I sigh, setting down my brush. I glance over at my book. The tattered old paperback was my mother’s. She gave me a box of her old books as a birthday gift last year. I selected one I knew was her favorite the day before my wedding. A mystery by Isabella Adams sits on my chair, waiting for me. I groan a protest, knowing I have to go prepare lunch for the household. No time to read. Leaving the book behind, I exit my sanctuary closing the door behind me. I’m grateful The Brotherhood still allows reading. Though they did away with history books, they still allow fiction. For now, anyway.
Back down the stairs, I find William sitting on the couch watching TV. He winks at me and I smile back as I pass through to the kitchen.
When I enter the room, I pause. The kitchen is lovely; the wood cabinets are a light-colored natural pine with a clear coat on them. They are tall, to the ceiling. The counter looks like concrete, stained a marbled gray. The space is large, and off to the left is the dining table in front of a bay window. It’s large enough for a family of twelve. My chest compresses under the weight of the thought. No children will ever be present at that table.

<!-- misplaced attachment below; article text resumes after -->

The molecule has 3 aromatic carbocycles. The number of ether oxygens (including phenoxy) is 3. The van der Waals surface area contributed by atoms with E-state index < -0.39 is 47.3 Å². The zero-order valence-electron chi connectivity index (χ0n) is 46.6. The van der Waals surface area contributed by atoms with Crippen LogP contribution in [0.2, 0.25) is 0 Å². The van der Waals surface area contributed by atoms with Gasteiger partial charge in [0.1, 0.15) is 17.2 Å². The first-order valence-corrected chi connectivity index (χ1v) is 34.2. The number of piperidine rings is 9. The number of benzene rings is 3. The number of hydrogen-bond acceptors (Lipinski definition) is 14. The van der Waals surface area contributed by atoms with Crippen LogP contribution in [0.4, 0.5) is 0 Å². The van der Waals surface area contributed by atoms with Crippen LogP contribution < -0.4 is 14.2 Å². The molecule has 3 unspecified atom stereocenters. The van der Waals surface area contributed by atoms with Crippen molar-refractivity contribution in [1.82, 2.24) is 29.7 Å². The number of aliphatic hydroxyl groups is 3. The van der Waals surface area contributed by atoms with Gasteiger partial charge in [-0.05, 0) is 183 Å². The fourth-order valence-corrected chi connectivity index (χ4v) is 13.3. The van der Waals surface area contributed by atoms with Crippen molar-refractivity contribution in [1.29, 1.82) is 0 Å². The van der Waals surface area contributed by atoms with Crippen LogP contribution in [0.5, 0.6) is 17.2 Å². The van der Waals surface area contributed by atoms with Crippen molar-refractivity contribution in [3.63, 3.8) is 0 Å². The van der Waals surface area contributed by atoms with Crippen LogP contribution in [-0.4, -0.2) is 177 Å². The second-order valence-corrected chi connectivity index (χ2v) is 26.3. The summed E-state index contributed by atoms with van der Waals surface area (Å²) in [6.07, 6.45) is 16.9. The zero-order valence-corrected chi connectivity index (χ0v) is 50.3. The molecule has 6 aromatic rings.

Upon opening the fridge, I find bacon and fresh beef. I discover potatoes and onions and proceed to chop them up for home fries. I make patties, fry the bacon, and toast bread buns. I set the table family style with the food on pretty serving dishes I find in the cabinet.
“William, lunch is ready,” I call through the door.
“About time. It’s almost two,” he mutters, passing me.
I turn away before he looks at me with his hungry eyes. “I’ll go fetch Liam.”
The back yard is fenced, and at the end of the property sits a rough building with peeling paint and sliding barn doors that sit partly open.